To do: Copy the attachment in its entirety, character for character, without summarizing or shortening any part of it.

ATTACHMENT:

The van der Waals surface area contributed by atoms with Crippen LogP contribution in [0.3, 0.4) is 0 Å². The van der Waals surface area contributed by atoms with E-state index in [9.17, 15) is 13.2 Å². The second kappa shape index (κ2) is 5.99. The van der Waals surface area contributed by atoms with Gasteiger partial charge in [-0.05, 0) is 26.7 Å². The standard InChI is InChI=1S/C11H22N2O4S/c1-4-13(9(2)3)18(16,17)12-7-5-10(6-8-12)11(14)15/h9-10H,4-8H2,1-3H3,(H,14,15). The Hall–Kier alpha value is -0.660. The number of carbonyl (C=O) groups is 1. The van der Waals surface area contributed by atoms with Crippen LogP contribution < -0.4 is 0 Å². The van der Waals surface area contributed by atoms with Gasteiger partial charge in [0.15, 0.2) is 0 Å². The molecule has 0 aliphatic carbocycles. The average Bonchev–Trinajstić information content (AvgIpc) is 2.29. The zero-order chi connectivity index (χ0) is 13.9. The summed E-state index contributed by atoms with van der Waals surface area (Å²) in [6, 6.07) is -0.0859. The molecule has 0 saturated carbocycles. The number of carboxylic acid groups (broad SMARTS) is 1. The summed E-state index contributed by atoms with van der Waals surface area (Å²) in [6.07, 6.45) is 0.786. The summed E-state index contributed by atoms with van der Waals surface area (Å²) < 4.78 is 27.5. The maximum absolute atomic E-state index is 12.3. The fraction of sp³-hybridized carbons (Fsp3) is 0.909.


The van der Waals surface area contributed by atoms with Crippen LogP contribution in [0.3, 0.4) is 0 Å². The van der Waals surface area contributed by atoms with E-state index in [9.17, 15) is 13.2 Å². The second kappa shape index (κ2) is 5.99. The van der Waals surface area contributed by atoms with Gasteiger partial charge in [-0.05, 0) is 26.7 Å². The standard InChI is InChI=1S/C11H22N2O4S/c1-4-13(9(2)3)18(16,17)12-7-5-10(6-8-12)11(14)15/h9-10H,4-8H2,1-3H3,(H,14,15). The Hall–Kier alpha value is -0.660. The number of carbonyl (C=O) groups is 1. The van der Waals surface area contributed by atoms with Crippen LogP contribution < -0.4 is 0 Å². The van der Waals surface area contributed by atoms with Gasteiger partial charge in [0.15, 0.2) is 0 Å². The molecule has 0 aliphatic carbocycles. The average Bonchev–Trinajstić information content (AvgIpc) is 2.29. The zero-order chi connectivity index (χ0) is 13.9. The summed E-state index contributed by atoms with van der Waals surface area (Å²) in [6, 6.07) is -0.0859. The molecule has 0 saturated carbocycles. The number of carboxylic acid groups (broad SMARTS) is 1. The summed E-state index contributed by atoms with van der Waals surface area (Å²) in [6.07, 6.45) is 0.786. The summed E-state index contributed by atoms with van der Waals surface area (Å²) < 4.78 is 27.5. The maximum absolute atomic E-state index is 12.3. The fraction of sp³-hybridized carbons (Fsp3) is 0.909.